How Much Does It Cost To Re Shoe A Horse

How Much Does It Cost To Re Shoe A Horse


Owning a horse is like having a kid: you can prepare for the financial responsibility of that endeavor, but when the time comes, it’s still surprising how expensive it is. Horses have to be fed, housed, and insured. Then there are the regular vet visits, plus all the gear they need to travel and race. And then there’s shoeing. There are many factors that determine hoof health (diet, exercise habits) but most horses will need to have their hooves shod at least three times a year. The cost of horse-shoeing can range from $40–$300 depending on where you live and what type of shoes your horse needs (aluminum or steel). That doesn’t include any other services necessary to keep your horse healthy—just one aspect of looking after four leggy pets!

How often do horses need new shoes?

Horses need new shoes every 6-8 weeks, though it varies from horse to horse. Factors such as hoof wall thickness, how much they’re used, and the quality of their diet can all impact how fast they wear their shoes down. The most common reason for needing new shoes is when the hoof wall becomes too soft or thin due to overgrown heels or a poor diet. Your vet will be able to help you determine if your horse needs new shoes based on an examination of its feet

How much should you tip a farrier?

While 15-20% is the standard tip, some people tip more or less depending on how well they feel the farrier did their job. A good rule of thumb is to give more if:

  • The farrier did a great job and you are happy with the outcome of your horse’s new shoes.
  • The farrier worked hard to do a difficult job. For example, if they had to take off old shoes, put on new ones, trim hooves and apply medication all in one visit then you should consider tipping more than usual (at least 20%).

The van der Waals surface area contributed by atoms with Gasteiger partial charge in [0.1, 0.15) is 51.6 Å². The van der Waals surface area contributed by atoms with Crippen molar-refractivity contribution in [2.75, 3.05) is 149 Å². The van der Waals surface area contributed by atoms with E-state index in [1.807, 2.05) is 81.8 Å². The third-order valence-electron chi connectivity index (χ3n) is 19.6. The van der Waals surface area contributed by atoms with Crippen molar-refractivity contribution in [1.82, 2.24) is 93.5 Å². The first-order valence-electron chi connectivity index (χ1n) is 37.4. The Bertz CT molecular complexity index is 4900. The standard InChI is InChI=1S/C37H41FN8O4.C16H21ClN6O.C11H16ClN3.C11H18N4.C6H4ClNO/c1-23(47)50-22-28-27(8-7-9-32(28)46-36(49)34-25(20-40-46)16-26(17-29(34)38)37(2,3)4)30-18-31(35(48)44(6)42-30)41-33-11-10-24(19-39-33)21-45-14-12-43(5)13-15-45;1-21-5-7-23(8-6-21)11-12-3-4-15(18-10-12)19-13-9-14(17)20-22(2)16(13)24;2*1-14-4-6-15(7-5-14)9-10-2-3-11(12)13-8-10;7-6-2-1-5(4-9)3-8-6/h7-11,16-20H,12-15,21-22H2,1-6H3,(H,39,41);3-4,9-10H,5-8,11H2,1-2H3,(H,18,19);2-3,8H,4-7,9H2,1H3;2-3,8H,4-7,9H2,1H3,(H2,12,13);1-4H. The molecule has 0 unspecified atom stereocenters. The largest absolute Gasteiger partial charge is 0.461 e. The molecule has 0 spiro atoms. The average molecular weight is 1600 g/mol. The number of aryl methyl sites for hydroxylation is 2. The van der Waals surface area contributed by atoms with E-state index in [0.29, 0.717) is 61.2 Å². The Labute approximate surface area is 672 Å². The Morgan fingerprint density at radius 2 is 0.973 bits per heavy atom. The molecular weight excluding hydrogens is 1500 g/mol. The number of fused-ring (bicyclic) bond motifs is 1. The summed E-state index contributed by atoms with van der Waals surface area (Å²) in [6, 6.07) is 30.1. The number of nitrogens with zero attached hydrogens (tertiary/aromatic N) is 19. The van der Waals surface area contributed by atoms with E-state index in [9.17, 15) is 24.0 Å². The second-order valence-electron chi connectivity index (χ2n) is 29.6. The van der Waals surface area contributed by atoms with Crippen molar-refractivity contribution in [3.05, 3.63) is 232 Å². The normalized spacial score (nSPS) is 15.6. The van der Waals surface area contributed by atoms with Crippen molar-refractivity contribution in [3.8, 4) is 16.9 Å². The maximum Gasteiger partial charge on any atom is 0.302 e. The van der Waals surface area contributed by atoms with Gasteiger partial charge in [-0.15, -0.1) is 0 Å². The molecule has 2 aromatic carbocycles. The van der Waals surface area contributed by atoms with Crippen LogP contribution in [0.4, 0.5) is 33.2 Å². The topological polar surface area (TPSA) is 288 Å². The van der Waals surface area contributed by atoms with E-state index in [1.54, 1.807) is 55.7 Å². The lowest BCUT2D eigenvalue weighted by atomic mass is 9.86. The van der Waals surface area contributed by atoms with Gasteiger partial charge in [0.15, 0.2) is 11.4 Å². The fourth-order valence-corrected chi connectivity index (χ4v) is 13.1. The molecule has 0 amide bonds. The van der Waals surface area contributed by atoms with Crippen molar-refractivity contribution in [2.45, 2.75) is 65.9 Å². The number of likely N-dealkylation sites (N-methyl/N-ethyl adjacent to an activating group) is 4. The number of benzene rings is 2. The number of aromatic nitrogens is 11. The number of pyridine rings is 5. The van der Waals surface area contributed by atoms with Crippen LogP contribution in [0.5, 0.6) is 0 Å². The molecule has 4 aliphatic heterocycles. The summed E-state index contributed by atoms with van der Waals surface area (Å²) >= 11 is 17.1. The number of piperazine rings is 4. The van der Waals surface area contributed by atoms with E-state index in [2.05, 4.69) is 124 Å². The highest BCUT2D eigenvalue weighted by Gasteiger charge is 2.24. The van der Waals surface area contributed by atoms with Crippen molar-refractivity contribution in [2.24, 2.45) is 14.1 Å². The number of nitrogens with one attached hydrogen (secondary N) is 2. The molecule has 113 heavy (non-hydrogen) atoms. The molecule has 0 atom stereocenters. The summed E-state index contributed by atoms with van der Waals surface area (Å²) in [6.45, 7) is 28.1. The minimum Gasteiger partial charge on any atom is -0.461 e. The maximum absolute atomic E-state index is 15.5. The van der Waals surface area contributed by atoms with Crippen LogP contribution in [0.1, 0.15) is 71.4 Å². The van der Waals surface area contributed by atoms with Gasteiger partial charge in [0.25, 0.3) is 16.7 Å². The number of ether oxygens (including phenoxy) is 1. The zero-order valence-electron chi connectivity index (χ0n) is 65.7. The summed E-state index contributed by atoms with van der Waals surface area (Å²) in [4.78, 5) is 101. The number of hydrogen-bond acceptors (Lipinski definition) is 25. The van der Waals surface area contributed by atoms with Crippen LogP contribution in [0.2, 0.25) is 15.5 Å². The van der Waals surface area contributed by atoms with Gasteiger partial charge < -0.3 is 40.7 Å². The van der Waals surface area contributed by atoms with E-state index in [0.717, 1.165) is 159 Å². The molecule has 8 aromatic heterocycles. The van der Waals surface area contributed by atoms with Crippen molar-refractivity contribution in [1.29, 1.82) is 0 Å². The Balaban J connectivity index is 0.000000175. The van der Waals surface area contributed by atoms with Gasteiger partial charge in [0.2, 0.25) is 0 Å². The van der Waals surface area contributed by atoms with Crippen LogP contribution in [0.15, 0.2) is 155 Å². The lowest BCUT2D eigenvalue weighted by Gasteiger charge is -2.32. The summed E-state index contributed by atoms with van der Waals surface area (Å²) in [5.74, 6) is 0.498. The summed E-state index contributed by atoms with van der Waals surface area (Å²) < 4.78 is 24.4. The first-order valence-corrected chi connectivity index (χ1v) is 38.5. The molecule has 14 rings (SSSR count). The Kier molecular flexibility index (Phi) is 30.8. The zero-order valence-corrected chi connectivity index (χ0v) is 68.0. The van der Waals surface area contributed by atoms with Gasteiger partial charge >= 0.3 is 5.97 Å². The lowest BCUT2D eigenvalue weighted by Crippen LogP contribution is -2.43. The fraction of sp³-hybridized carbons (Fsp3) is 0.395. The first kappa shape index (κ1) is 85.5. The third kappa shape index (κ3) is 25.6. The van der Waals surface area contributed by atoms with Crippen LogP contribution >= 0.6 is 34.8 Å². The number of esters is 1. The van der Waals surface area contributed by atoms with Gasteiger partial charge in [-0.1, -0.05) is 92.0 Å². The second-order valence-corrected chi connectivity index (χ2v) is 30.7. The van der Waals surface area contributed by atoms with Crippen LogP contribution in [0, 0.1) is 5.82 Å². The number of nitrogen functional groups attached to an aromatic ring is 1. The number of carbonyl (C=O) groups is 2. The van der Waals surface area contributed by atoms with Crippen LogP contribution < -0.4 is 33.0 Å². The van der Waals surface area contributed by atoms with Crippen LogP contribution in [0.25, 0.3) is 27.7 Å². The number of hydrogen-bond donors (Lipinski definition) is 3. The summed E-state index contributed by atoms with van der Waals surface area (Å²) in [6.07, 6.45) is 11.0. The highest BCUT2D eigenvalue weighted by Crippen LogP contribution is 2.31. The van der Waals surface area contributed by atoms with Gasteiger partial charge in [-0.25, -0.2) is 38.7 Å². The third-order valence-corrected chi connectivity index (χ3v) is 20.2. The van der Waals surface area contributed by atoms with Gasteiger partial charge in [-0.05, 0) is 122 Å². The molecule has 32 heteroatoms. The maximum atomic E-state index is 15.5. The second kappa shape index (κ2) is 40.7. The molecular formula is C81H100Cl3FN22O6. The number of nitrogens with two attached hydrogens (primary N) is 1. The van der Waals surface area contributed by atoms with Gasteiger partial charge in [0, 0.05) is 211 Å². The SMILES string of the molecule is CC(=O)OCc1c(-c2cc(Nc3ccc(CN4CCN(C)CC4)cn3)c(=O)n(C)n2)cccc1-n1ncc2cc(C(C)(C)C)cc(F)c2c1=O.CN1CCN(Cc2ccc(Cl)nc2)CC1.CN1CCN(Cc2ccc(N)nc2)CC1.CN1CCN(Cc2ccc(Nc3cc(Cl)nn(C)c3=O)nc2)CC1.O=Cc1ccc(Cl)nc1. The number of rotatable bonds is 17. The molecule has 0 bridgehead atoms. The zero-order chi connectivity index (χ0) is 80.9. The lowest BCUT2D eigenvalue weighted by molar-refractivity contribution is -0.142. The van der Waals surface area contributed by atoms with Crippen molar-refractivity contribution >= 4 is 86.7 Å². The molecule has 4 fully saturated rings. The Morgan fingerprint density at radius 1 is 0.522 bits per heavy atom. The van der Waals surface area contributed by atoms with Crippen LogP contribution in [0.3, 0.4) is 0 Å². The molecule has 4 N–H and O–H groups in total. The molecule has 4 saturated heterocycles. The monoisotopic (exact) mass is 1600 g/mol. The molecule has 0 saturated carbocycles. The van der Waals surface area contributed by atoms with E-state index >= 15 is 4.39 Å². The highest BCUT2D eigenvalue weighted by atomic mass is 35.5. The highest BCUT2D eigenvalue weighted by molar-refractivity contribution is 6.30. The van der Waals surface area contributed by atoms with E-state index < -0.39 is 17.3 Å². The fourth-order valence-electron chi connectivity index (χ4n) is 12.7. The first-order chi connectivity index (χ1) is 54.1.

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Can I shoe my horse myself?

Shoeing a horse is one of the most rewarding skills to learn as a horse owner. It allows you to spend time with your animal, provide it with necessary care and support its health, all while developing a sense of pride over your own hard work. However, you should not try shoeing your horse if you don’t know what you’re doing.

If you want to give shoeing a go, there are many tools and supplies that will help get started:

  • Hoof pick (or hoof knife)
  • Nippers or clippers
  • Rasp or rasp file (a rasp file is a flat piece of metal with sharp teeth)
  • Hammer/nail puller (this tool removes nails from horseshoes)

Horse-shoeing is very expensive.

The cost of shoeing a horse can vary widely, depending on the size and condition of the horse, along with the style and quality of the shoes. The cost of re-shoeing a large draft-type horse (such as an American Quarter Horse) can be anywhere from $50 – $100 per hoof. On the other hand, if you have a small pony or miniature breed that needs re-shoeing every six months, it could cost you as much as $200 per hoof!


I believe that this is a necessary cost, however. With good care, your horse’s shoes should last at least two years. The longer you keep the same set of shoes on your horse, the more his hooves will grow and become deformed. The proper care for a horse is essential to its overall health and happiness.

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